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Oxygen Myoglobin Dissociation Curve

  • As shown in the animation, an isolated muscle fiber has been placed in a vial of deoxygenated blood. Inside the muscle fiber, each molecule of myoglobin can bind one O2. The O2-Mb bond is reversible, and the direction of the reaction is dependent on the concentration of O2 (partial pressure or pO2) in the surrounding fluids.

pO2

Mb + O2 <———–>MbO2

  • Therefore, as more image descriptionO2 is forced into the vial of blood, the myoglobin becomes increasingly saturated.
An animation that demonstrates how myoglobin becomes increasingly saturated.
An animation that demonstrates how myoglobin becomes increasingly saturated.
An animation that demonstrates how myoglobin becomes increasingly saturated.
An animation that demonstrates how myoglobin becomes increasingly saturated.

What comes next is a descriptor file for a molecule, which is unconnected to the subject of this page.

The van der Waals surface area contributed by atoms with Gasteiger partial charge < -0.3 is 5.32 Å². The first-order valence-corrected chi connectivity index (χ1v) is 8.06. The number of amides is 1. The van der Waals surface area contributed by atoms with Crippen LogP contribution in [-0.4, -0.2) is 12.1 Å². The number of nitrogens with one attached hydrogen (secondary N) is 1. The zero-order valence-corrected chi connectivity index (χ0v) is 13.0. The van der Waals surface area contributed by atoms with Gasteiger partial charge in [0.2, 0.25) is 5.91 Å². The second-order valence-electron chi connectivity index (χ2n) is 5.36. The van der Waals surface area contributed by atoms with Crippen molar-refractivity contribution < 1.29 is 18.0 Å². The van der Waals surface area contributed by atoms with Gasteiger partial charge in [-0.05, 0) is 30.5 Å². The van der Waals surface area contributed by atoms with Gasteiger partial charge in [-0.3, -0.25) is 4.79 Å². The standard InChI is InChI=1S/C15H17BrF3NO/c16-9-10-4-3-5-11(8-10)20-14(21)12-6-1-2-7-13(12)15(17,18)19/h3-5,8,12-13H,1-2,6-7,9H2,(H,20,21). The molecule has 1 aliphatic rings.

An animation that demonstrates how myoglobin becomes increasingly saturated.
An animation that demonstrates how myoglobin becomes increasingly saturated.
An animation that demonstrates how myoglobin becomes increasingly saturated.
An animation that demonstrates how myoglobin becomes increasingly saturated.
An animation that demonstrates how myoglobin becomes increasingly saturated.
An animation that demonstrates how myoglobin becomes increasingly saturated.
An animation that demonstrates how myoglobin becomes increasingly saturated.
An animation that demonstrates how myoglobin becomes increasingly saturated.
Myoglobin becomes saturated as o2 is forced into the blood.
  • Therefore, as more O2 is forced into the vial of blood, the myoglobin becomes increasingly saturated.
  • The steep (= hyperbolic) dissociation curve indicates that much lower concentrations of O2 are needed to saturate myoglobin molecules compared with hemoglobin molecules, which have four heme groups.The myoglobin and hemoglobin molecules